Troy was our favorite foster dog. He was saved from a certain death by the shelter for which we foster, transferred here from the South, had surgery to repair a leg injury and stayed with us through the summer of 2013 while he healed. You can read all about him here.
Life is always a mystery and things don't always turn out the way we assume they will. We were sure that Troy was going to live the good life, well loved by everyone he met. He lived well with cats and played well with all the dogs he met. He went regularly to the barn and enjoyed his horse friends.
Sadly, the relationship between his mama and papa fell apart and the wedding was cancelled. His mama began to share her house with a new roommate and her dog. At some point and for an unknown reason, Troy and the other resident dog got into a fight. And then he got into another fight and several more after that, with dogs he had been around and played with ever since being adopted. His mama hired a trainer to help determine what was going on with Troy and she took him to the vet to fiind out if there was a medical reason for his change in behavior. Sadly, she didn't get any answers and Troy's behavior continued to deteriorate. He became uncomfortable around men and more skittish around strangers.
During this time, his mama applied for and was hired by a company in Colorado. She would be renting a property that also had men renters and at least one other dog. Unfortunately, under the circumstances, she was not going to be able to take Troy. She made the difficult decision that being with her was not the best home for him and contacted the shelter, making an appointment to surrender him.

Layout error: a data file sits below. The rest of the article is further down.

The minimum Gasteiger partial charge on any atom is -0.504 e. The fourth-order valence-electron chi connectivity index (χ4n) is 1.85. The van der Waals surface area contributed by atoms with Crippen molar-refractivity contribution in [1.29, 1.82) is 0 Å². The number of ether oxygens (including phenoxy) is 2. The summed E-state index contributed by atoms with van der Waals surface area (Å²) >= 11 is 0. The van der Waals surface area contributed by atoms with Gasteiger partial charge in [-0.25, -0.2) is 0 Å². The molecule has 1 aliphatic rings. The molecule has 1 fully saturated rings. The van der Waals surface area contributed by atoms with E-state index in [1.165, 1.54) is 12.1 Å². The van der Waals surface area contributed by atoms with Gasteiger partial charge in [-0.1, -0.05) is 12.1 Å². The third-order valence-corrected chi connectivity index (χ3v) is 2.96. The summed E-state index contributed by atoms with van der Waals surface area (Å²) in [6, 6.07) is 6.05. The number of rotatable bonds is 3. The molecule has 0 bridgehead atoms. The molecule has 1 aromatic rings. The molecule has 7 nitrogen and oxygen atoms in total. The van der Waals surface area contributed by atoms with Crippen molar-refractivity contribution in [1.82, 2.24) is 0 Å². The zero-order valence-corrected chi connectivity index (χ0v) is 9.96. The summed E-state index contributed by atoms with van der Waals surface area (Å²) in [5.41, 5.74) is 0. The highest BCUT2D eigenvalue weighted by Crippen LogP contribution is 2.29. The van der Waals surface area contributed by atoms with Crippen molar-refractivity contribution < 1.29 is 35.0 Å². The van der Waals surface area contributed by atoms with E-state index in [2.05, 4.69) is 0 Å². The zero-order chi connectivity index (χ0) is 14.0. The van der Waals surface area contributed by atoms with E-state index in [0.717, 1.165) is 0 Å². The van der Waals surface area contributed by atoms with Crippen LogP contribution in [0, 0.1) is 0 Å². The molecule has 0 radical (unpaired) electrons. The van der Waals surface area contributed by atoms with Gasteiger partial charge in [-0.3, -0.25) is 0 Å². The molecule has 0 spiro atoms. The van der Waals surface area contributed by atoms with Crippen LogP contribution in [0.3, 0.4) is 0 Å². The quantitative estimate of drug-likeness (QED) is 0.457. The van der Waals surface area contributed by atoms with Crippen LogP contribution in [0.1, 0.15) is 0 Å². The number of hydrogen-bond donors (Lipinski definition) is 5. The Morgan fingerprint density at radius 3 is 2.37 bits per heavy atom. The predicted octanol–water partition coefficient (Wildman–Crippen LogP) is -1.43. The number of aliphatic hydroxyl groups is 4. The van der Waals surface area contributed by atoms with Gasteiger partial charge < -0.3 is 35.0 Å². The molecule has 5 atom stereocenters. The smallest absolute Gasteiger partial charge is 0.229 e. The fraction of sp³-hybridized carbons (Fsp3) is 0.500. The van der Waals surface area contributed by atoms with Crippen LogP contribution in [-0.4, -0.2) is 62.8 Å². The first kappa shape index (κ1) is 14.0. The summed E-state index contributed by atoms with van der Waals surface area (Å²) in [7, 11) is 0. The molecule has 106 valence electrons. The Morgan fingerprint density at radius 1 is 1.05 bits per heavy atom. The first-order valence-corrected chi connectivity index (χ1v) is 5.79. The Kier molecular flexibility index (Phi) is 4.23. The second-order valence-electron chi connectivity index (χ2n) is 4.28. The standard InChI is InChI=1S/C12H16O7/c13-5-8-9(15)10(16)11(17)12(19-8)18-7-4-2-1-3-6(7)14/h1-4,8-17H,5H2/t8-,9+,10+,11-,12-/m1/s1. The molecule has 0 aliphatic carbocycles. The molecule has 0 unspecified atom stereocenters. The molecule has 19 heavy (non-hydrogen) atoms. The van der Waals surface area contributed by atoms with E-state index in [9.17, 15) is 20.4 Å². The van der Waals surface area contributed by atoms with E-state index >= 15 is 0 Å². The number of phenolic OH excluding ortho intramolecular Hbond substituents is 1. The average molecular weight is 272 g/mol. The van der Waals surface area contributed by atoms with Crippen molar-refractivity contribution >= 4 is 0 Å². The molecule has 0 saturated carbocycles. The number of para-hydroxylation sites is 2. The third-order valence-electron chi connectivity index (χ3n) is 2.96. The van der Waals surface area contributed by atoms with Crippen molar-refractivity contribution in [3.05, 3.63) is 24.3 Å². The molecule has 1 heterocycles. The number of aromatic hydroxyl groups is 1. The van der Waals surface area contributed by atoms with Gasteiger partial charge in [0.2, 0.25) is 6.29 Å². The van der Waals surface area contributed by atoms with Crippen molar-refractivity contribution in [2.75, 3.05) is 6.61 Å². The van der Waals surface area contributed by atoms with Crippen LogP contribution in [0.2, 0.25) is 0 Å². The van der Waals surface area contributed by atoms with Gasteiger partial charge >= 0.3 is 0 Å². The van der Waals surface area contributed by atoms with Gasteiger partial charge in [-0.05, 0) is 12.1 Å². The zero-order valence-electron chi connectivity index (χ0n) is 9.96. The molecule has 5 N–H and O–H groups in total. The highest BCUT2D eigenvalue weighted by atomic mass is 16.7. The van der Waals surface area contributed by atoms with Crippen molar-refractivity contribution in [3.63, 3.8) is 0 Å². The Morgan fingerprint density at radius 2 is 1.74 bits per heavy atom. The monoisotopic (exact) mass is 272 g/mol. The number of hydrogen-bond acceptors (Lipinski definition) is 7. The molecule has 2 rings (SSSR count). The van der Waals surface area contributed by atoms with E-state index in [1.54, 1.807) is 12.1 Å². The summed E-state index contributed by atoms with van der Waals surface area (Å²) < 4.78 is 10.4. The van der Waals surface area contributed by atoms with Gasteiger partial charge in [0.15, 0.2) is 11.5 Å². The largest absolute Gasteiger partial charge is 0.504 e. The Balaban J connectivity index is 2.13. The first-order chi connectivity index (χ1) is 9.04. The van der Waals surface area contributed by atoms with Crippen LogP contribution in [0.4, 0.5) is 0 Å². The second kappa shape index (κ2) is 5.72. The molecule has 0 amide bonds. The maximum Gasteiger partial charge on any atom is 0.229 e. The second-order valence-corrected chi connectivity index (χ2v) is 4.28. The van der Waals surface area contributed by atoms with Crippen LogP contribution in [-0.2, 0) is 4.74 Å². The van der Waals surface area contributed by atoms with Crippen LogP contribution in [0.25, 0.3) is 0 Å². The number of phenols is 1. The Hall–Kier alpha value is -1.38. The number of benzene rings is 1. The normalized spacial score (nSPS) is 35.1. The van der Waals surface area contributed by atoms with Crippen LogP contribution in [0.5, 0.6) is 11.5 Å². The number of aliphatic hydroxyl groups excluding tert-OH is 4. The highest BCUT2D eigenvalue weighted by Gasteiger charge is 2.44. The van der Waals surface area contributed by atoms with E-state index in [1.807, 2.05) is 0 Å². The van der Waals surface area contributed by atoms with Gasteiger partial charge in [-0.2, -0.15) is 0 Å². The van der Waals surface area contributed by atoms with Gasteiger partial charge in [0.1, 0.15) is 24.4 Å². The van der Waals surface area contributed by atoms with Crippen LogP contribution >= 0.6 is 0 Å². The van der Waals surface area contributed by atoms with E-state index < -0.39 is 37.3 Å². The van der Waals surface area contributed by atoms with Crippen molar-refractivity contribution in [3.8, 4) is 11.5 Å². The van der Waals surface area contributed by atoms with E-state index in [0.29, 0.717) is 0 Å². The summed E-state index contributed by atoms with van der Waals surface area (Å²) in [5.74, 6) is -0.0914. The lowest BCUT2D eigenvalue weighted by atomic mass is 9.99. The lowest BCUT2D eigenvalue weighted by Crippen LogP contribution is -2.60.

There is no doubt in my mind that she loved Troy without reservation and that this decision was a heart wrenching one for her. She brought his favorite toys and his nice, warm jacket and spent a long time with him in his kennel before saying good-bye.
Bill went to visit him and said that Troy had grown into a beautiful, handsome boy, obviously well cared for. I waited too long and missed seeing him, which I will always regret. Sadly, all too often, shelter workers have to make decisions about dogs, based on saving the dog or protecting the community. There is an excellent article about this difficult choice here.
Troy's mom was honest with the shelter staff about his recent problematic history and based on the information she provided, the shelter could not responsibly rehome Troy in the community. The very real possibility of him injuring or killing another animal or possibly turning on a human were against him and the decision was made to humanely euthanize him, if there really is such a thing as "humane euthanization".
Our hearts are broken and we are extremely sad that he didn't live the good, long life we had envisioned for him. The fact is, he was extremely well loved for his short time here, not only by his adoptive mama but by us as well. None of us understand what happened to cause the changes in Troy's personality and we never will. We are not angry with the shelter for their decision; we understand and know that the decisions they must make on a daily basis are hard on everyone involved.
We will miss having the opportunity to watch Troy grow old but will always love him and treasure our memories of the short time he blessed us with his presence.
You are free from your demons, sweet boy! Run with the angels.
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